By Jack Keough
Unless you’ve been living under a rock in the past few days, undoubtedly you’ve heard about the CBS 60 Minutes interview with Jeff Bezos, the founder of Amazon.com and AmazonSupply.com, which sells industrial supplies in some 14 product categories.
In this far-ranging interview, Bezos disclosed that Amazon is developing a program in which it will deliver products to customers by unmanned small drones.
It sounds incredibly futuristic, but Bezos said his company plans to have the drones in in operation in about five years.
The packages would have to be about 5 pounds or less (which is about 86 percent of Amazon’s shipped products) and delivered within a ten-mile radius of an Amazon fulfillment center.
Even more impressive was Bezos’s contention that packages, once ordered, would be delivered within 30 minutes. The drones would deliver the packages directly to the customer’s doorstep.
If this program ever gets off the ground (pun intended) Amazon PrimeAir as it is called, will be an amazing service. It still must overcome substantial hurdles, including safety issues and FAA approval. Think about how this could affect distribution. Let’s say an electrical contractor at a construction site needs some small products or components. Using his mobile phone, he sends in the order to Amazon. In less than 30 minutes a drone, using GPS positioning, drops the package at the site.
While the story has generated headlines and it seems as if every news outlet in the country is talking about the drones, Amazon has also undertaken some other steps to position itself for future growth.
Amazon, which was started in a garage in 1995 for book distribution, is in the midst of the biggest expansion in its history. Earlier this year, Amazon said it would complete construction of five more huge distribution fulfillment centers by the end of the year. And it also announced recently that it will be building another one in Connecticut, creating 300 jobs. These highly-automated facilities, which are more than three football fields long, are located in strategic areas of the country so that Amazon will have the ability to ship quickly and accurately to major metropolitan areas.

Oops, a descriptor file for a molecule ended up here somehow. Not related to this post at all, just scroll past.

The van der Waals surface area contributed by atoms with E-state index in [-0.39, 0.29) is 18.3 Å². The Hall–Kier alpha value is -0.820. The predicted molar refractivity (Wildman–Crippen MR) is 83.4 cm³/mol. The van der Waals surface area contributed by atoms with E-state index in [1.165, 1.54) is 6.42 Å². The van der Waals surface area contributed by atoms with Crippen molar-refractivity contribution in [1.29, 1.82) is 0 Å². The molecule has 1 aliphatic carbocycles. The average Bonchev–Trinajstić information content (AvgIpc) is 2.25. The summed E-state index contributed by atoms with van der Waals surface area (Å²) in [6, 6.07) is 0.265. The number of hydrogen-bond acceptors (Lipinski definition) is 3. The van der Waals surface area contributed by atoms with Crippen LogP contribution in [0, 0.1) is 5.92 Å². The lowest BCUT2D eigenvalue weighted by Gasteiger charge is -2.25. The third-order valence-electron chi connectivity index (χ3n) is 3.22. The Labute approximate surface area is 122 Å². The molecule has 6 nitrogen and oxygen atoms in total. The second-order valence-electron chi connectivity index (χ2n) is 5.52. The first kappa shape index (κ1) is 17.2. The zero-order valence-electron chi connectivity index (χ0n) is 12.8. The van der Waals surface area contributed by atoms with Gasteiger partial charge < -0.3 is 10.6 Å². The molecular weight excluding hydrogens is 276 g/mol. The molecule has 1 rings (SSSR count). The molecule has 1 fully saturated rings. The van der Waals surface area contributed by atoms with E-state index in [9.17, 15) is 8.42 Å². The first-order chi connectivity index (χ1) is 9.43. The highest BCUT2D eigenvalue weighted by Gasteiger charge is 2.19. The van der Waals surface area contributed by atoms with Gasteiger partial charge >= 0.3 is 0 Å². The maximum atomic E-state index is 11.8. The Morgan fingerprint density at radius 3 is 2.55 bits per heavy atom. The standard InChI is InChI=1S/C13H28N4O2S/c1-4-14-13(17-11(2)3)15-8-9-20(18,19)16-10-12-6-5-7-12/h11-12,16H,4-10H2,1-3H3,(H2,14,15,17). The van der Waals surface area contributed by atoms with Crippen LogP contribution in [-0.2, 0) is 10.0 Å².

But that’s not all it is doing.
Amazon has entered into an agreement to establish mini-fulfillment centers at some customers’ sites. At Procter and Gamble (P&G), for instance, Amazon has a small mini-distribution center within a P&G warehouse. The arrangement apparently started some three years ago, but is just now is coming to light. From the first arrangement, believed to have been in a P&G DC in Tunkhannock, PA, the consumer products and e-commerce giants have expanded the program, the Wall Street Journal reports. Amazon is now inside at least seven P&G distribution centers world-wide, including locations in Japan and Germany.
Orders are sent to P&G and brought over to Amazon which takes over shipping and delivery. This will greatly cut down the time and cost of getting orders processed directly from the manufacturer.
Amazon is reportedly thinking of undertaking the same process at a number of other manufacturers.
Just think what this could mean to the distribution sector if AmazonSupply located some fulfillment centers at an electrical manufacturer. The manufacturer could simply outsource the shipping and delivery functions to Amazon.
Amazon is now intertwined with a number of consumer and business sectors: fashion, shoes, diapers and consumer items.
What all this means for distributors is anybody’s guess. But make no mistake about it: Amazon doesn’t enter any market unless they think they can dominate it.
Amazon, in the past, has taken its time to refine its processes. It’s not uncommon for Amazon to spend up to 5 years studying and then dipping into a new market. That happened with the introduction of AmazonSupply.
And through its Amazon Fresh program, a food delivery service, Amazon is looking to same day delivery for various grocery items. The program began in Seattle, and is now is expanding to other cities.
Bezos said his company’s success is based on a long-term strategy and not for a short-term win situation.
Some distributors we have talked to do not perceive AmazonSupply as a threat-at least right now.
It was particularly interesting to note the comments from Jim Ryan, CEO of giant MRO distributor W.W. Grainger, in a recent interview with Bloomberg.com. Sales through the Internet are now a third of Grainger’s total, up from 25 percent in 2010, said Ryan, whose company has been selling over the Web since 1996.”There are a number of large companies in this industry that have a catalog shipped directly to customers out of regional distribution centers — with no sales force, no branches. That’s very similar to Amazon and the many other Internet-based business models,” he said. “We’ve been competing with that model for years.”
Grainger, based in Lake Forest, Illinois is expanding U.S. sales 1.5 times faster than the industrial supplier market, maintaining its long time pace of share gain even after AmazonSupply started in April 2012 that competes directly with Grainger, Ryan told Bloomberg.
“Our U.S. business continues to be very healthy,” Ryan said in the interview. “We’re growing at a multiple of the industry. It’s not at all unusual for different types of competitors to come into this industry.”
Different types of competitors, indeed. Now including flying drones.
Jack Keough was the editor of Industrial Distribution magazine for more than 26 years. He often speaks at many industry events and seminars. He can be reached at firstname.lastname@example.org or email@example.comTagged with tED